Figure : Entering the first set of values

The next cash flow amount occurs three times in a sequence, so it can be entered as a grouped cash flow.
Keystroke

Display


Figure : Entering the next set of values

The remaining data is entered with the following keystroke sequence:
Keystroke

Display


Figure : Entering the remaining set of values

Answer
The keystrokes presented above indicate the correct entries.
Example 2
The cash flow diagram had all of its information used to compose the cash flow data in the HP 12c
memory. Show how to check that they were entered correctly.
Solution
Now that all data is entered, checking for its correctness is possible in two ways. The most common way is
the sequential check and the keystroke sequence for this checking is as follows:
Keystroke

Display


Figure : Displaying the number of the last register

This is the number of the last register used to store the cash flow data. It will be needed later.
Keystroke

Display


Figure : Displaying the amount of CF_{6}

This is the amount of CF_{6}. The sequential checking works backwards, and each time is
pressed, 'n' is decreased by one unit. Now check CF_{5}, CF_{4} and when checking CF_{3} verify N_{3} as well.
Keystroke

Display


Figure : Checking the cash flow data entered

This is the N_{3} value. Whenever N_{j} needs to be checked, it must be recalled first. Now check the CF_{3} value:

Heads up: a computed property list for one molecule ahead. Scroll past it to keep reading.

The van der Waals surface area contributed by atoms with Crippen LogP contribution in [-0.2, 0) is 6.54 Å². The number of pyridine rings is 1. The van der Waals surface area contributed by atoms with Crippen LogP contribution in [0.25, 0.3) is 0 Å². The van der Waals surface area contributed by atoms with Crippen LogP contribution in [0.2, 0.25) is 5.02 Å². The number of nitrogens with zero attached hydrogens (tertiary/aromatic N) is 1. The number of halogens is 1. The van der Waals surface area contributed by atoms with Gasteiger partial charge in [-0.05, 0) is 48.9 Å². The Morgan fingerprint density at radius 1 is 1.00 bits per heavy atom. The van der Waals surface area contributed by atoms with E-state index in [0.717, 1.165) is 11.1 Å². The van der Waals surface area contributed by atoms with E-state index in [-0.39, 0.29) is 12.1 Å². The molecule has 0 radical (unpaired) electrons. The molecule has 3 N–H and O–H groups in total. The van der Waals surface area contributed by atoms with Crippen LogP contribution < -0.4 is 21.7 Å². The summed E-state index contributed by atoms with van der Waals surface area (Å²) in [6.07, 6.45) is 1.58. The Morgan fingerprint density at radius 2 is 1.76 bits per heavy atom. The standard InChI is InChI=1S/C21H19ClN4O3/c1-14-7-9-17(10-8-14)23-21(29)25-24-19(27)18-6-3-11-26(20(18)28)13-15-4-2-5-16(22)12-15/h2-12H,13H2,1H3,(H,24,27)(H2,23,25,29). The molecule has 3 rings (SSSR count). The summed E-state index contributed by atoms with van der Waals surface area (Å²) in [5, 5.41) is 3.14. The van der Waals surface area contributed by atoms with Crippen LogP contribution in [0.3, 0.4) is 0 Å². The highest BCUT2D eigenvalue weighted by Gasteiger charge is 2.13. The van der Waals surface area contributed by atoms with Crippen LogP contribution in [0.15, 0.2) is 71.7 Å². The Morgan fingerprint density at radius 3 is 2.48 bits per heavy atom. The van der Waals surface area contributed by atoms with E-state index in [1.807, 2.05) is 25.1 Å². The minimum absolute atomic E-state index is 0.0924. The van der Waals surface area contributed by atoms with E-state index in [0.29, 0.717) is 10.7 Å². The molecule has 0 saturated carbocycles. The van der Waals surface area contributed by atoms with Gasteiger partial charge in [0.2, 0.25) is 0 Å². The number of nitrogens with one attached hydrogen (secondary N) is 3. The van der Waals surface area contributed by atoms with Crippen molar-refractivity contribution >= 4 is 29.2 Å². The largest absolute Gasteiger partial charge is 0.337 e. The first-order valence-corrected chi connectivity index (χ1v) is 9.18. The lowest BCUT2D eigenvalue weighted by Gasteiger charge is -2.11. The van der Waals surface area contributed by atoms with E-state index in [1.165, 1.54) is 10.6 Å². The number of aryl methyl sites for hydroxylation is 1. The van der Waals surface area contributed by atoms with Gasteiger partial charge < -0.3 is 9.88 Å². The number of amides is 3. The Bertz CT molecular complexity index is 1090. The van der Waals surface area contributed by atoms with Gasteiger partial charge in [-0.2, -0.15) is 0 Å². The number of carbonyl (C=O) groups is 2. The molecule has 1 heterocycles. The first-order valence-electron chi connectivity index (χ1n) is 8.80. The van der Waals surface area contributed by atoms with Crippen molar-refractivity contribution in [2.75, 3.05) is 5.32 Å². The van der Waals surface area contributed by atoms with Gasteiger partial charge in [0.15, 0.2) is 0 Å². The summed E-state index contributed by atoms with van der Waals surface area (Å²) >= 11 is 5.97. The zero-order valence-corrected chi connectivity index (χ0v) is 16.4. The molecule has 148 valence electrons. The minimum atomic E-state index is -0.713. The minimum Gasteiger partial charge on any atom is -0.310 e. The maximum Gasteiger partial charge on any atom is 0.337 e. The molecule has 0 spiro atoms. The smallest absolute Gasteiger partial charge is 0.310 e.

Keystroke

Display


Figure : Checking the CF_{3} value

Continue checking CF_{2}, CF_{1} and stop when CF_{0} is shown in the display.
Keystroke

Display


Figure : Displaying the value of CF_{0}

Recall 'n' contents to the display:
Keystroke

Display


Figure : Recalling the contents

Answer
The entries are correct.
Example 3
The investment is considered attractive if it shows at least 8% of internal rate of return. Calculate the IRR.
Solution
To perform either IRR or NPV calculations, 'n' must have its contents restored to the correct value:
Keystroke

Display


(flashing)
Figure : Calculating the Internal Rate of Return

Answer
Yes, the investment is attractive based on its 9.37% internal rate of return.
How to modify cash flow entries
If it happens that a cash flow entry was wrongly entered, modifying its amount is not difficult and there is no need to
enter all data again. In fact there are two ways for doing this.
Example 4
Update the amount of CF_{2} for $9,500.00 and compute the new IRR after this change.
Solution 1
Type in the correct amount and store it in R_{2}:
Keystroke

Display


Figure : Updating the amount of CF_{2}

Solution 2
Set 'n' register to (j1), type in the correct amount, press , then restore 'n' prior to compute IRR:
Keystroke

Display


Figure : Calculating the Internal Rate of Return

Answer
The investment is still attractive based on revised IRR of 9.42%.
To modify a wrongly entered N_{j}, it is necessary to change the value stored in the register 'n'.
Example 5
Now change both N_{3} and N_{4} to 2 and calculate the IRR again. The cash flow diagram now looks like this:
Solution
For each correction, set 'n' to match 'j,' type in the correct N_{j} and press . After all corrections, set 'n' to
its original value and press .
Keystroke

Display


Figure : Calculating the new Internal Rate of Return

Answer
The newly computed IRR is 8.77%.